In the past two weeks, the U.S. has been sending planeloads of aid to India. This is a welcome change from its previous hesitation, which turned around in four critical days. It reflects the importance of an effective Indian diaspora and of the Global Comprehensive Strategic Partnership with India.
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With the space sector being divided into astro-political blocs, India can't afford to stay non-aligned. A recent treaty between China and Russia makes it plain for India that leaving space exploration to a few science aficionados can be dangerous. India needs a national space exploration strategy with tangible economic and meta-strategic goals in sight.
Israel and the U.S. have become India's top arms suppliers, with companies from these countries participating in the 'Make in India' initiative. These robust defence partnerships can be elevated, by inserting India into the U.S.-Israel defence technology cooperation corridor. What are the geopolitical and domestic limitations that India must tackle in this effort? What benefit will the U.S. and Israel gain from a partnership with India? This paper studies the U.S.-Israel defence technology corridor, and suggests potential collaborations for India. It recommends the three innovation hubs, Silicon Valley, Tel Aviv and Bengaluru, coming together to maximise their respective strengths and declared national technology priorities.
In its recent itineration, the Quad (or the Quadrilateral Security Dialogue) has been toiling since 2017, through deliberations among mid-level and senior officials, to develop a common vision for the challenges facing the Indo-Pacific region, challenges caused by China's menacing rise and aggressive behaviour.
As multiple foreign powers compete in Africa, there is a need to understand the geopolitical landscape, and analyse the various policies, strategies and motivations of each country. Where lies India in this great strategic game? India has a unique relationship with the continent, with respect for equality, mutual benefit, and need-based assistance. By deepening India-Africa cooperation, bolstering economic relations and leveraging new digital, space and medical technologies, the relationship between India and the African nations can be better cemented, despite the global competition at play.
The Indian Ocean Region (IOR) presents a unique opportunity to develop a Blue Economy, with security, sustainability and business profitability as its three pillars. An IOR Defence Ministers' Conclave held on 4 February provided a platform to discuss regional cooperation, linking development with defence, and emphasized India's pivotal position within the IOR.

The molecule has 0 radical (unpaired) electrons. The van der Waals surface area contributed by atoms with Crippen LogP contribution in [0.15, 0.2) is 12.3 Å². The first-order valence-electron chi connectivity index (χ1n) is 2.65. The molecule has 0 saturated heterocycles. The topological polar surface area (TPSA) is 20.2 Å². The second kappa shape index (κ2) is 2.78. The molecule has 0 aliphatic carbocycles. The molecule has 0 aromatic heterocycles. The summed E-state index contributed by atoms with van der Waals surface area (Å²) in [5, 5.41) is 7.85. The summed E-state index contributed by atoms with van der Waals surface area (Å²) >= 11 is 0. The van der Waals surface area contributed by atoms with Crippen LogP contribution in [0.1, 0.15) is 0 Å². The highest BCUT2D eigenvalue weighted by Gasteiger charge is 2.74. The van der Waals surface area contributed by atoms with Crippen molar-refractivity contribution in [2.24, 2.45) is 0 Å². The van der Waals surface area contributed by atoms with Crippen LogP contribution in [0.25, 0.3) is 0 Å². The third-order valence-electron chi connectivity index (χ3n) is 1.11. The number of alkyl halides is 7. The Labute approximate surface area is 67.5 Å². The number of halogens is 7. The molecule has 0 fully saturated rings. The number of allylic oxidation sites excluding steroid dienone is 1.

During the Bay of Bengal Economic Dialogue 2021 on, Post-COVID Challenges in the Bay of Bengal Region, Amb. Rajiv Bhatia, Distinguished Fellow, Foreign Policy Studies, Gateway House addresses the staggered growth of BIMSTEC, whilst also highlighting its potential as a regional grouping. He identifies the lack of political commitment, bureaucratic inertia and insufficient engagement of the Third Space and disregard for the region as a community as the chief obstacles to a successful initiative.
The U.K. is out of the EU, and re-positioning itself into the idea of Global Britain, seeking partnerships into diverse groupings and regions. India was an early strategic, defence and digital outreach, but a serious pivot has been made to broader Asia for trade and investment linkages, with vigorous follow-up. The re-entry and acceptance of Britain in Asia, has implications.
The Jan 26 riots by the protesting Punjab farmers, is a set back both to the reform of India's domestic agriculture sector, and to the country's external agriculture trade. Nevertheless, willing farmers and communities can improve their engagement with the market, start inter-state trade, and build the farming infrastructure necessary to prepare for a fully free agriculture market. This will ready India to fulfil its commitments and find its rightful place in the international trade system.
A yawning gap has opened up between what countries know about the risks of climate change and what they are doing to reduce them. In the riskier new era of climate change, the longer countries take to close that gap, the more painful and deadly the outcomes.